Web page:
• Fry the flowers in a batter and make dandelion fritters.

Where Can I Get Dandelions?

Anywhere! Dandelions are perhaps the most prolific weed that American yards have to offer. Be warned, though: dandelions in parks or near roads might have been sprayed with toxic weed killer. Alternatively, you can buy organic dandelion root straight from us

3. Peppermint

Peppermint is a mix between watermint and spearmint. Its medical benefits have long been asserted, but those effects remain scientifically unproven. Some of the benefits include: alertness enhancement, antibacterial, pain relief, itch relief, and irritable bowel syndrome relief.

Freshen Up Your Palate with Mint

Though peppermint is most commonly known for giving candy canes and other sweets their minty flavor, it’s used most often in tea. Peppermint is high in menthol, which helps to give the cooling sensation you feel when it hits your tastebuds. How you can add peppermint to your culinary adventures:

  • Add it to your favorite dessert for a boost of coolness.
  • Muddle into your favorite mojito recipe (blueberry or mango will give it a new layer of sweet).
  • Infuse your black tea with it to wake up in the morning.

Using Spearmint vs. Peppermint

If you’re making something sweet and need to add mint, you should add peppermint. If you’re making something savory and need to add mint, you should add spearmint.

Where Can I Find Peppermint?

Since peppermint was bred artificially for the first time in 1750 near London, it does not grow naturally in the wild. However, they’re fairly simple to plant grow on your own. Be warned, though: mint is an aggressive plant, and it can overtake the rest of your garden if not kept in check. If you’re not into gardening, you can buy Oregon-grown peppermint straight from us.

4. Wormwood

Wormwood is called mugwort in the UK, but it also has a lot of other names:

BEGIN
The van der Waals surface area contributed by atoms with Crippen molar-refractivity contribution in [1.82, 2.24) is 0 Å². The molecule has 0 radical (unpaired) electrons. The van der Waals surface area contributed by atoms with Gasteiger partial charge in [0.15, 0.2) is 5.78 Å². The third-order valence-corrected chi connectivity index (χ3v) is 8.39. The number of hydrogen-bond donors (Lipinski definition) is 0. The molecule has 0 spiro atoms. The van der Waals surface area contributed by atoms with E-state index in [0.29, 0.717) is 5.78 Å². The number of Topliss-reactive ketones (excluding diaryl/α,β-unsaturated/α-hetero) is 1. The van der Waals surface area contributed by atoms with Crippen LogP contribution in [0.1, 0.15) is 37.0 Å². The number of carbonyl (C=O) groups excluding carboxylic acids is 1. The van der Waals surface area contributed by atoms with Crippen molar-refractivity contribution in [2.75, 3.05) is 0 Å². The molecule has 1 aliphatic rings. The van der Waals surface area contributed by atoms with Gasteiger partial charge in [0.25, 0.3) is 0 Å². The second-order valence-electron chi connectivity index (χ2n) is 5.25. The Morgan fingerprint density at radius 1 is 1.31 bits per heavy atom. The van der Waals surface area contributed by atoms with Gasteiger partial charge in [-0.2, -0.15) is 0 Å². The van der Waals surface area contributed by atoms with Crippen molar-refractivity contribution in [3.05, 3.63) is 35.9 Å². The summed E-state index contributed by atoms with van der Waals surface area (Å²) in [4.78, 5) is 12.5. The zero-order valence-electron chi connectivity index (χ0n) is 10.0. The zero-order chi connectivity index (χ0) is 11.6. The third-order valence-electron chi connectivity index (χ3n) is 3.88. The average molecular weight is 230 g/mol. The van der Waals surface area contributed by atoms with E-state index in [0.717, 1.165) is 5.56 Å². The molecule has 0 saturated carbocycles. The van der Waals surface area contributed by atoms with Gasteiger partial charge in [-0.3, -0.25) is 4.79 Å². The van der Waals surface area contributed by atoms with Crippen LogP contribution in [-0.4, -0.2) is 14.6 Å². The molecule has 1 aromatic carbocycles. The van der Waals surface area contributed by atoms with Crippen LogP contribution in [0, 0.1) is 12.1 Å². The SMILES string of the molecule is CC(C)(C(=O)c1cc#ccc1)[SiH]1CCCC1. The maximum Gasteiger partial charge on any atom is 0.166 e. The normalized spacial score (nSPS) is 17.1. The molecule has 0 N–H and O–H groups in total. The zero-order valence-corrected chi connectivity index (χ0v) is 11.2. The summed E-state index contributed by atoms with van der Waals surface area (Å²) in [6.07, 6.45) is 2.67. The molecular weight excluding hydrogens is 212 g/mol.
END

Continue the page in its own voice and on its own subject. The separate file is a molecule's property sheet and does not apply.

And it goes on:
• Felon herb
  • Old Uncle Henry
  • Sailor’s tobacco
  • Naughty man
  • Old Man

Wormwood is a tall, spirally plant that grows naturally in Northern Africa, Canada, and the United States. Unlike the other herbs discussed here, it is generally used more in the production of alcohol than in cooking.

Wormwood is a key ingredient in absinthe, a controversial drink that was claimed to induce madness and violence by those who opposed it. Though these claims are untrue, absinthe was banned for a hundred years.

Culinary Uses of Wormwood

Wormwood is too bitter to use in most cooking. When used as an ingredient, it is typically to give a strong, bitter flavor to meat and fish. You can also use both the leaves and the roots to make tea.

Wormwood sees much more use in beverages, however. It is a primary ingredient in bitters, which appear in many popular cocktails like the Old Fashioned.

Where Can I Get Wormwood?

Wormwood is a hardy plant that’s easy to grow at home. It’s easier to overwater wormwood than underwater it, as wormwood prefers dry soil. Alternatively, we sell wormwood for your convenience.

Don’t Be Bitter: Head Down To Colonel De’s

No flavor is meant to stand alone, but they were instead meant to stand out.  Now that we’ve explored the many sides of bitter herbs, we hope that you’ll give bitter another chance and add it to your culinary toolbox.

The best flavors are always complimented or opposed by the spices and herbs you blend together. At Colonel De, we are all about the flavor of adventure; even if you’re not interested in bringing bitter to the table, you’ll surely find another dimension of flavor by browsing through our online store or visiting us in person. Spice up your cooking today!

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The Benefits of Drinking Tea: Body, Mind and Soul- Thursday, March 30, 2017

Why do we drink tea? For some, it’s a means to unwind, for others, it’s a vehicle for health: to keep the body healthy, to maintain mental focus, and the list goes on. No matter which way you look at it, the benefits of drinking tea reach much farther than you’d first expect. Physically and mentally, tea continues to be a positive force in the world today. While the uses of tea have varied over the years, the benefits remain timeless. 

Loose Leaf Tea

10 Physical Benefits of Drinking Tea:

  • Anti-Aging Qualities
  • UV protection
  • Increases Muscle Endurance/Metabolism
  • Lowers Blood Pressure/Cholesterol
  • Strengthen Teeth/Bones
  • Anti-Inflammatory
  • Immune System Boost/Cold Relief
  • Hydration
  • Improves Digestive Heath